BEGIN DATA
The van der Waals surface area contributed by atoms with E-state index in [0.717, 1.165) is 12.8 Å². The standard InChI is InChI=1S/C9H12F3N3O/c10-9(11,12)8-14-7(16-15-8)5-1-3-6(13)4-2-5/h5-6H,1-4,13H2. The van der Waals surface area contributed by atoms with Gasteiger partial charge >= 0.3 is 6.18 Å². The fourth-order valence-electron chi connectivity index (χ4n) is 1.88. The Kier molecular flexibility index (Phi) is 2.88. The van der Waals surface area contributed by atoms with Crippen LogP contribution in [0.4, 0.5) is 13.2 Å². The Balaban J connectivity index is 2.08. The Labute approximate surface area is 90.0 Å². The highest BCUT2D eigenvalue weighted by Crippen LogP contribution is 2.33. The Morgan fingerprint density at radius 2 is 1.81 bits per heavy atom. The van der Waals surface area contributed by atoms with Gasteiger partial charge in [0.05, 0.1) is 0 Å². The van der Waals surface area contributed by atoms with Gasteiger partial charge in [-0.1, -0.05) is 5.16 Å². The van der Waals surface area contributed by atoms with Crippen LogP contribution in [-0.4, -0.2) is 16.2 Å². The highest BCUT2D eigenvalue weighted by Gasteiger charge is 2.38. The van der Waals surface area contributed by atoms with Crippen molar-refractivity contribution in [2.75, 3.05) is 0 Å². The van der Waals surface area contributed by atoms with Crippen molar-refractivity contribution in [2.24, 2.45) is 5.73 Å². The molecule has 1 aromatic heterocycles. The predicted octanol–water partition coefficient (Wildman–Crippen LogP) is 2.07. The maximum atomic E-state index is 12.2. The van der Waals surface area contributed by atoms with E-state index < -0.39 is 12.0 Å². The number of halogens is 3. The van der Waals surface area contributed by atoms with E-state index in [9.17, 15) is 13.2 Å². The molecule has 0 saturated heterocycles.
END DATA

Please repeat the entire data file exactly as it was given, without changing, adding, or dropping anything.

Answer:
The van der Waals surface area contributed by atoms with E-state index in [0.717, 1.165) is 12.8 Å². The standard InChI is InChI=1S/C9H12F3N3O/c10-9(11,12)8-14-7(16-15-8)5-1-3-6(13)4-2-5/h5-6H,1-4,13H2. The van der Waals surface area contributed by atoms with Gasteiger partial charge >= 0.3 is 6.18 Å². The fourth-order valence-electron chi connectivity index (χ4n) is 1.88. The Kier molecular flexibility index (Phi) is 2.88. The van der Waals surface area contributed by atoms with Crippen LogP contribution in [0.4, 0.5) is 13.2 Å². The Balaban J connectivity index is 2.08. The Labute approximate surface area is 90.0 Å². The highest BCUT2D eigenvalue weighted by Crippen LogP contribution is 2.33. The Morgan fingerprint density at radius 2 is 1.81 bits per heavy atom. The van der Waals surface area contributed by atoms with Gasteiger partial charge in [0.05, 0.1) is 0 Å². The van der Waals surface area contributed by atoms with Gasteiger partial charge in [-0.1, -0.05) is 5.16 Å². The van der Waals surface area contributed by atoms with Crippen LogP contribution in [-0.4, -0.2) is 16.2 Å². The highest BCUT2D eigenvalue weighted by Gasteiger charge is 2.38. The van der Waals surface area contributed by atoms with Crippen molar-refractivity contribution in [2.75, 3.05) is 0 Å². The van der Waals surface area contributed by atoms with Crippen molar-refractivity contribution in [2.24, 2.45) is 5.73 Å². The molecule has 1 aromatic heterocycles. The predicted octanol–water partition coefficient (Wildman–Crippen LogP) is 2.07. The maximum atomic E-state index is 12.2. The van der Waals surface area contributed by atoms with E-state index < -0.39 is 12.0 Å². The number of halogens is 3. The van der Waals surface area contributed by atoms with E-state index in [9.17, 15) is 13.2 Å². The molecule has 0 saturated heterocycles.